Posted by on Jul 24, 2015 in Uncategorized | Comments Off on Cafeteria Bottlenecks

Cafeteria Bottlenecks

(As with the rant “Cafeteria Design” this is moot as lunches are now pre-packaged and shrink wrapped at a central kitchen.)

The movie Home Alone has a scene when Kevin is sitting in a chair eating ice cream covered with all sorts of junk food. He yells, “Guys, I’m eating junk and watching rubbish! You better come out and stop me! ” Of course he is home alone so so one stops him. I always thought that his parents had not spent a lot of time stopping him before, but that is just me.

My mother was an official ’50s mother. She cooked supper for us every night. She didn’t ask me what I wanted. She didn’t ask me if I wanted something else. She cooked it. She put it on the plate. No family style at our house. That way, my father didn’t overeat. If he went to the stove to look for more, there was no more because she cooked enough for the three of us.

When I was teaching at the new school, they had 6th grade kids helping with the cafeteria. Some of them were my kids. One of the upper grade teachers had cafeteria duty each day. We also had lunch recess duty which made other schools crazy. What the other schools didn’t understand was that we wanted it that way. We wanted a teacher out during lunch so we wouldn’t have to put up with recess nonsense at the end of the lunch hour. We ran a tight ship.

I didn’t mind the cafeteria duty because all we had to do was keep the kids lined up and excuse them one class at a time as there was room for them in the lunch room. It usually went pretty quickly because we had two principals in the cafeteria making sure things kept moving. However occasionally things would jam up. The principal at the door might be called to the office to talk to a parent who was upset because someone made their kid behave and the lines would move very slowly. Teachers never were supposed to leave the outside lines, but I would tell the kids they would be walking the line until “Santy Clause” comes if they so much as breathe. I would then go inside and see what had caused the holdup.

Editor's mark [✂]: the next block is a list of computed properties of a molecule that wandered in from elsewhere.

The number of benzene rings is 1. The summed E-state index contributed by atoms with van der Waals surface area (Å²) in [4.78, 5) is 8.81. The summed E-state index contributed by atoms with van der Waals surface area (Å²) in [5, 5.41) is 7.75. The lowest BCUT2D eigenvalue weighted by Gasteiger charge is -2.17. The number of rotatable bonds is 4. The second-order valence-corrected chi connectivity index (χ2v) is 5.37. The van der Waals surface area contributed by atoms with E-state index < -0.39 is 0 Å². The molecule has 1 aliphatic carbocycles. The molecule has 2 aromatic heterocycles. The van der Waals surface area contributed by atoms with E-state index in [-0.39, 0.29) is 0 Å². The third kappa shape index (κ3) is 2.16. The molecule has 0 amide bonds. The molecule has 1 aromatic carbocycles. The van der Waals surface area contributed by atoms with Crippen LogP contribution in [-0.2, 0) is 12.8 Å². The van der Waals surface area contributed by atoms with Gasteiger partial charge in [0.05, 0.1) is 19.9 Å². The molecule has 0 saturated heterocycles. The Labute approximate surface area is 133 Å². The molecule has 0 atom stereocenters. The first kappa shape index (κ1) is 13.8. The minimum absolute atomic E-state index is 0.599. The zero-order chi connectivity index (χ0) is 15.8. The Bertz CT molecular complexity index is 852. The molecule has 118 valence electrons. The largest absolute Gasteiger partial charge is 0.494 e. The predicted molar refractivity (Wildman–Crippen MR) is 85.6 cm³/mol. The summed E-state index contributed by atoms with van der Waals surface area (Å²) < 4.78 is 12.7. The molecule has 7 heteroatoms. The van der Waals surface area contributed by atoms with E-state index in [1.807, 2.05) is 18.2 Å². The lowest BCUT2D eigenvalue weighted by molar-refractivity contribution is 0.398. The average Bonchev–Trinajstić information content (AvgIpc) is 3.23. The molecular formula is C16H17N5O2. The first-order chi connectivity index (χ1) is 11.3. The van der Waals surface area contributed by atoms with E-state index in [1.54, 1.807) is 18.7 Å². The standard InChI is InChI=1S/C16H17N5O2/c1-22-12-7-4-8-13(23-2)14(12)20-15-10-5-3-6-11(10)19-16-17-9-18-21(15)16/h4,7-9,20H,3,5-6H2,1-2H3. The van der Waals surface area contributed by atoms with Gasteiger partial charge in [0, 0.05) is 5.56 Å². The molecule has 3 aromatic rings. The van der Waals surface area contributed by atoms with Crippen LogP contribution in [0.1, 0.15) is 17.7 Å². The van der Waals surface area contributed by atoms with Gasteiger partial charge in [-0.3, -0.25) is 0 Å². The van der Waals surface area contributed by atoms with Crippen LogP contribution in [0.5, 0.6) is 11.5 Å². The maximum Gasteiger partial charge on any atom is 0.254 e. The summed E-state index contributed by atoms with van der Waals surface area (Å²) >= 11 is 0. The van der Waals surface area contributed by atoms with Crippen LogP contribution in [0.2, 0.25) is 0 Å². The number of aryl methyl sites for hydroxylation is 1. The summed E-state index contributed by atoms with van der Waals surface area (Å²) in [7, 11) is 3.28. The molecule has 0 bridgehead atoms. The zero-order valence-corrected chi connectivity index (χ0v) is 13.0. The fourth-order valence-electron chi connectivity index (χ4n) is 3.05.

The problem was that there are eight zillion wimpy parents who let their kids run the show. The reason for the jam up was that the primary kids were still in line. Here you have squeakers, pushing their tray above their heads. Then there is the helpful sixth grader asking each kid if he or she wants peaches! What does a squeaker know about peaches? He is in line because his teacher told him to line up. He may be a second language learner and is not sure if the word peaches should make a picture of an apple or peach in his head. So, he stares. The helpful sixth grader asks again.  What does the squeaker know? He isn’t tall enough to see what is being put on the tray. He is just pushing the tray and hoping for the best.

Enter Mr. B. who tells the sixth graders to dish up the food. Don’t ask. Put a peach on the tray… There are 300 kids outside, waiting to eat. Step two is to tell the kids in line to get moving. Get your spork package, put your tray on the slider and start moving. Step three, fix each one there, including the cooks, with a “teacher stare” and go back out. The lines outside were usually still neat because the kiddies believed you might look out the tinted window and make their class last. Plus they have seen Mr. B’s class walking the line and there might be a teacher walking by who will tell them if the don’t stay in line and keep quiet they will be walking the line when Santy Clause comes. If they look across the playground, they would likely see some kids walking the line. Sometimes I looked out the tinted windows. We ran a tight ship.

Moral. Don’t ask a kid what he wants to eat. What does a kid know? Kids will eat garbage if you let them. Look at Kevin. I don’t think you should ask a four year old what she or he wants to eat and I don’t think you should let a four year old drive your car, either.

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